Rick Perry's name first appeared in Texas Monthly in April 1995, in a feature story written by Paul Burka. The headline? “The Art of Running for President.” The piece was about a powerful Aggie who had started his political career as a Democrat, switched parties, and gained a national following as a conservative standard-bearer. But it wasn’t about that Aggie. Burka was writing about U.S.
Texans love George Strait, a simple truth so resoundingly evident in this magazine’s universe in the past thirty days that a bit of recapping is warranted: After previewing our June cover a week before its official release, the likes (11,180), shares (12,690), and RTs (182) came fast and furious.
GRAY COUNTY SRA, WEST OF ALANREED
Long road trips, like life, are about the journey, not the destination. And it’s the pit stops along the way that make or break your voyage. A good roadside respite is transformative, pacifying pent-up children and saving many a marriage. Since Texas has more miles of highway—upwards of 310,000—than any other state, we’re serious about our pull-offs (see Buc-ee’s).
Lucio Núñez has been making guitars for almost 35 years, but in some ways he is still the philosophy teacher that he was in Mexico City back in the seventies. “Lutherie depends on both science and mystery. The space between one note and another, the way we work with sound frequencies—that is physics. But the way music touches our souls—that is a mystery.” Music and art were heavily prized in Núñez’s family: his mother owned a record store, and his brother became an architect.
It’s been an eventful year so far for Richard Linklater. In January the Austin filmmaker received an Oscar nomination for co-writing the screenplay for his film Before Midnight.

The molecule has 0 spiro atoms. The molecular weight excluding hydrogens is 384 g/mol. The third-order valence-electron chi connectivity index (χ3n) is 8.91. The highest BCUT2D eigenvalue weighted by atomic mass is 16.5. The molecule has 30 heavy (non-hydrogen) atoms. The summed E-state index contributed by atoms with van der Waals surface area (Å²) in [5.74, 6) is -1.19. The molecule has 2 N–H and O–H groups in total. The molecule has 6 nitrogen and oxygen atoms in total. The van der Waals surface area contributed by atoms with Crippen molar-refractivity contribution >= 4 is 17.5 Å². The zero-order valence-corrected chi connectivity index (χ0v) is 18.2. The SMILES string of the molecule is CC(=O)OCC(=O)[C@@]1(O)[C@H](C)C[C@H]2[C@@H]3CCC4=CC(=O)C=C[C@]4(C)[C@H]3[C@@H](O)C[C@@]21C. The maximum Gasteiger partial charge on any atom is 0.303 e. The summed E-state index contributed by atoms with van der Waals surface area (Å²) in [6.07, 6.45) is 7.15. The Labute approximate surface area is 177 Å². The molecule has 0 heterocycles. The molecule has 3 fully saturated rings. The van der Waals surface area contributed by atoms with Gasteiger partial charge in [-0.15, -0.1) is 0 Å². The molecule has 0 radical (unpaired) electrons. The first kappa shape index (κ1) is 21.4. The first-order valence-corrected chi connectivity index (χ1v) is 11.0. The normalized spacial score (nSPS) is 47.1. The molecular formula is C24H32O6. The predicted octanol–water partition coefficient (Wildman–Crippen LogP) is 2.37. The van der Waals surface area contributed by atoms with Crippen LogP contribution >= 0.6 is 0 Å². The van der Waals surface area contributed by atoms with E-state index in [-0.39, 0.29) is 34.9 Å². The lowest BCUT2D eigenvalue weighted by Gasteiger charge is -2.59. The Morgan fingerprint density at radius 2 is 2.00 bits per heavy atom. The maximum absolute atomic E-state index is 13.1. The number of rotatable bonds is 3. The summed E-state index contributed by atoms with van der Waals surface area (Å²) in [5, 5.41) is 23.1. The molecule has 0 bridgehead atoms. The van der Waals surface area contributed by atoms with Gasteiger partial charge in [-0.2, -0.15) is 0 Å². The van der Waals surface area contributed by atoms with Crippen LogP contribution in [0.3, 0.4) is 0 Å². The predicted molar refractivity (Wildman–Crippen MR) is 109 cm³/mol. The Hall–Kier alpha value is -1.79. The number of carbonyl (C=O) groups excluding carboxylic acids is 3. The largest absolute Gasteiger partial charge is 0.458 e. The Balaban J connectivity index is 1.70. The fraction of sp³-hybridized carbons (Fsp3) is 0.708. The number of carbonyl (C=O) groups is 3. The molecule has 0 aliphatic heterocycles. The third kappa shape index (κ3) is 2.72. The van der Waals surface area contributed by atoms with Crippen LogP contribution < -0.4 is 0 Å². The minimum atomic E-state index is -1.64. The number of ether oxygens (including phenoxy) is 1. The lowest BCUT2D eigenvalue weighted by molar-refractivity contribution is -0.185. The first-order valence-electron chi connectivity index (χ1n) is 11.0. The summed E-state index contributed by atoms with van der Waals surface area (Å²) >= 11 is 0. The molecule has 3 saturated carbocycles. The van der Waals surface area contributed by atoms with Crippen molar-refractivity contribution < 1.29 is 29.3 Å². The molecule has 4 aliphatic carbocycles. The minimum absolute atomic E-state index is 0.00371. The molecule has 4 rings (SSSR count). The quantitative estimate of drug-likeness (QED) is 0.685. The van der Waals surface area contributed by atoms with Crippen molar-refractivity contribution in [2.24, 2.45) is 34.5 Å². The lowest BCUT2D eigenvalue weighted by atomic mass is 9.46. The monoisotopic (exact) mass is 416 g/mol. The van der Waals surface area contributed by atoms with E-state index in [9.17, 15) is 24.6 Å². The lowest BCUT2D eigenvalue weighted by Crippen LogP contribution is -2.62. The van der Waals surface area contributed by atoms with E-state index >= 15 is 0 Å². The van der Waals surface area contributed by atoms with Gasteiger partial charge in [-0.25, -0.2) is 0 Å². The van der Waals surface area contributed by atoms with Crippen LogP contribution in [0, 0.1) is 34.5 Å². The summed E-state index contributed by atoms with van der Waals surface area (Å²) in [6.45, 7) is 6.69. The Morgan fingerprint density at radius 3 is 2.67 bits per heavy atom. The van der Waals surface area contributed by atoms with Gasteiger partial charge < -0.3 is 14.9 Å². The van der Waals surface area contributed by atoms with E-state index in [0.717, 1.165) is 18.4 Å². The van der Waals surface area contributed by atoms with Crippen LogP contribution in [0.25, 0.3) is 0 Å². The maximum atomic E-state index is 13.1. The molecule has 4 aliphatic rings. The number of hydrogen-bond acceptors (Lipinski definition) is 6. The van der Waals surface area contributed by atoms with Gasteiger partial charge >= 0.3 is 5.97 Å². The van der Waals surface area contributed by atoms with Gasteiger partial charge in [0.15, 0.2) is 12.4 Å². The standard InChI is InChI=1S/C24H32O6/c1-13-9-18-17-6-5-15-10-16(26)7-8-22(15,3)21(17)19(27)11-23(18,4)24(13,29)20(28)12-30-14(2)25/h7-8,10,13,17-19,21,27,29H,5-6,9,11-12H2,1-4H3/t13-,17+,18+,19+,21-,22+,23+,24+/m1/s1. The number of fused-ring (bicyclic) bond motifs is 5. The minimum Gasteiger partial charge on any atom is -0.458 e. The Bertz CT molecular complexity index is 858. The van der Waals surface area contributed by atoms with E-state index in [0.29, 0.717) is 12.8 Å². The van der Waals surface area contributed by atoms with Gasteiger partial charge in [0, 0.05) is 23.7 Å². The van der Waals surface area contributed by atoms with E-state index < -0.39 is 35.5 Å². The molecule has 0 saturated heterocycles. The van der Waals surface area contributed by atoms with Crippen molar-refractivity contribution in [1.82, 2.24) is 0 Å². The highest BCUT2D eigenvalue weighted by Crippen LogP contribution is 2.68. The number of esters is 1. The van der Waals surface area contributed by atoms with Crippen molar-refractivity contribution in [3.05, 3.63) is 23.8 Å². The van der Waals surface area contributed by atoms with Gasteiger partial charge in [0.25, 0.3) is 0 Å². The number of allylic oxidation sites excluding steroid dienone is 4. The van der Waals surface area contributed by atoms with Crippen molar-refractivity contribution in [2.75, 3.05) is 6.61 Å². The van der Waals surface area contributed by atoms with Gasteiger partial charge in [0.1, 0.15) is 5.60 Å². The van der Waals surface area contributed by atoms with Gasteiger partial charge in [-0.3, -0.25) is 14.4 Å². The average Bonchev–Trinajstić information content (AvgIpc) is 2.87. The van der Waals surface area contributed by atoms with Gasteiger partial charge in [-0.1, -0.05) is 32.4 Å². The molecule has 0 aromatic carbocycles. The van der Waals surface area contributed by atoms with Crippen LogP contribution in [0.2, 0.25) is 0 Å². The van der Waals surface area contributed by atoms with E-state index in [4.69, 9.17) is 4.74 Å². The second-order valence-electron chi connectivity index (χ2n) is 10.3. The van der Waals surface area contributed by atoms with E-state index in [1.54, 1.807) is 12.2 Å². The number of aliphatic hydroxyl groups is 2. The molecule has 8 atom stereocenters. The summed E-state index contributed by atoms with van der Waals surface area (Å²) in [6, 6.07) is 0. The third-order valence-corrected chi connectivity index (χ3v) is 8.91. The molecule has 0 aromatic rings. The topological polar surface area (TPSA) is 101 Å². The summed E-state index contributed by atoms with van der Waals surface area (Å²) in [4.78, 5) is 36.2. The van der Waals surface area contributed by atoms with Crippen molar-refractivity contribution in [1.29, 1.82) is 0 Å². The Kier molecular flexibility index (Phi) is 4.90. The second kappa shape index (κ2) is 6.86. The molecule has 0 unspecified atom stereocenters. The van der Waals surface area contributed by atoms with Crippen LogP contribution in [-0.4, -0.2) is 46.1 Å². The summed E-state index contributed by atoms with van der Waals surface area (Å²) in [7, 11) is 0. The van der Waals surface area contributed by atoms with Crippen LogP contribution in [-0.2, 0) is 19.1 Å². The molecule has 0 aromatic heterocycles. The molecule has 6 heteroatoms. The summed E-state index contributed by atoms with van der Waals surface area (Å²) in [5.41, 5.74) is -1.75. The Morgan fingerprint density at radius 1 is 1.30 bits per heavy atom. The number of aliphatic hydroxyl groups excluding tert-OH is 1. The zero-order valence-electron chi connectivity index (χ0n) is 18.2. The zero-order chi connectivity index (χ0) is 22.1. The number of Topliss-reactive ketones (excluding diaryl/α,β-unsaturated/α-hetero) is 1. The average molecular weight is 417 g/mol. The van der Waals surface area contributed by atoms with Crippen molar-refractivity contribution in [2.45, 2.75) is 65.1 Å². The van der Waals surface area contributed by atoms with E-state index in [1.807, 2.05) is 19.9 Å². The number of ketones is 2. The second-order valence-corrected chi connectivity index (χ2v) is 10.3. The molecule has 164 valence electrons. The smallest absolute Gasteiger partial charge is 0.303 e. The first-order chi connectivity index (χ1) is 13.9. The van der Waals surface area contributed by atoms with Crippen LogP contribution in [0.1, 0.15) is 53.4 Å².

Neon Icon, Riff Raff (Mad Decent, June 24)
The Houston-gone-Hollywood rapper—often referred to as “the most viral human being in music” because of his pioneering ascent by way of YouTube—releases his official debut album, featuring guest appearances from home-town heroes Slim Thug and Paul Wall and, no doubt, plenty of near-random wordplay about cars, girls, foodstuffs, personal grooming, and B-list celebrities.
If you ever need to break the ice with Baylor football coach Art Briles, skip right past the topic of his record-setting offense (he won’t tell you any secrets anyway) and instead bring up another kind of record: Neil Young’s Harvest, for instance, or the most recent release by roots-soul singer-songwriter Amos Lee. Like most Texas football coaches, Briles, who led Baylor to its first-ever Big 12 championship last year, is all about football, faith, and family.
“New towns are springing up so rapidly in Texas that even the people of the State seem at a loss to keep track of them. Hence a stranger, traveling by rail, asking a Texas fellow-passenger the name of places being passed, will find from the response that a generic term has been adopted, viz: ‘Damfino.’ ” — Letter to the Editor, Texas Siftings, December 17, 1881
When Glenn Beck moved his media operation to Dallas in 2012, Texas solidified its reputation as America’s one-stop shop for fevered conspiracy theories. Our state’s passion for believing that small groups of rich, powerful men rule the world (a belief often held by other rich, powerful men) reached a high-water mark in the days leading up to November 22, 1963, when paranoid rantings about communism, the United Nations, and the Catholic Church poisoned the air of Dallas.